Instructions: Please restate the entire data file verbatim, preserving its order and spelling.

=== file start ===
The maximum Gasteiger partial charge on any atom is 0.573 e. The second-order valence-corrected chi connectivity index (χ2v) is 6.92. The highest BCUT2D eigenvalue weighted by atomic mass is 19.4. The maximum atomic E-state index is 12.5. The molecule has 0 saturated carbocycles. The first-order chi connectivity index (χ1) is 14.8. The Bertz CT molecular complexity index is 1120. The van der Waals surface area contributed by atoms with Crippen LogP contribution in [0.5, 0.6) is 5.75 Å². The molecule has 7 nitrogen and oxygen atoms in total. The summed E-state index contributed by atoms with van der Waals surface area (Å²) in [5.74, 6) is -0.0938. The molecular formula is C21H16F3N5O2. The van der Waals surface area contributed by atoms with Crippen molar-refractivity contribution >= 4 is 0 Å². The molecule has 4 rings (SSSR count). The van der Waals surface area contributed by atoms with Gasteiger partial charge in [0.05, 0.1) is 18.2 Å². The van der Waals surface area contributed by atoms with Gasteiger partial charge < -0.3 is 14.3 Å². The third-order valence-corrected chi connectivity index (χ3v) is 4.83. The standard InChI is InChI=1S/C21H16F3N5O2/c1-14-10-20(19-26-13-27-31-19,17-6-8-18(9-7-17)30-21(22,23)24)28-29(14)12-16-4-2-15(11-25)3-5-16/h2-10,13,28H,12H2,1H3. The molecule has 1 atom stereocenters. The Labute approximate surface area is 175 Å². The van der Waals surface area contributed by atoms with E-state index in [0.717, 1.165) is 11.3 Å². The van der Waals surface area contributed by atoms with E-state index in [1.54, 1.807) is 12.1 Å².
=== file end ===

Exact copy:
The maximum Gasteiger partial charge on any atom is 0.573 e. The second-order valence-corrected chi connectivity index (χ2v) is 6.92. The highest BCUT2D eigenvalue weighted by atomic mass is 19.4. The maximum atomic E-state index is 12.5. The molecule has 0 saturated carbocycles. The first-order chi connectivity index (χ1) is 14.8. The Bertz CT molecular complexity index is 1120. The van der Waals surface area contributed by atoms with Crippen LogP contribution in [0.5, 0.6) is 5.75 Å². The molecule has 7 nitrogen and oxygen atoms in total. The summed E-state index contributed by atoms with van der Waals surface area (Å²) in [5.74, 6) is -0.0938. The molecular formula is C21H16F3N5O2. The van der Waals surface area contributed by atoms with Crippen molar-refractivity contribution >= 4 is 0 Å². The molecule has 4 rings (SSSR count). The van der Waals surface area contributed by atoms with Gasteiger partial charge in [0.05, 0.1) is 18.2 Å². The van der Waals surface area contributed by atoms with Gasteiger partial charge < -0.3 is 14.3 Å². The third-order valence-corrected chi connectivity index (χ3v) is 4.83. The standard InChI is InChI=1S/C21H16F3N5O2/c1-14-10-20(19-26-13-27-31-19,17-6-8-18(9-7-17)30-21(22,23)24)28-29(14)12-16-4-2-15(11-25)3-5-16/h2-10,13,28H,12H2,1H3. The molecule has 1 atom stereocenters. The Labute approximate surface area is 175 Å². The van der Waals surface area contributed by atoms with E-state index in [0.717, 1.165) is 11.3 Å². The van der Waals surface area contributed by atoms with E-state index in [1.54, 1.807) is 12.1 Å².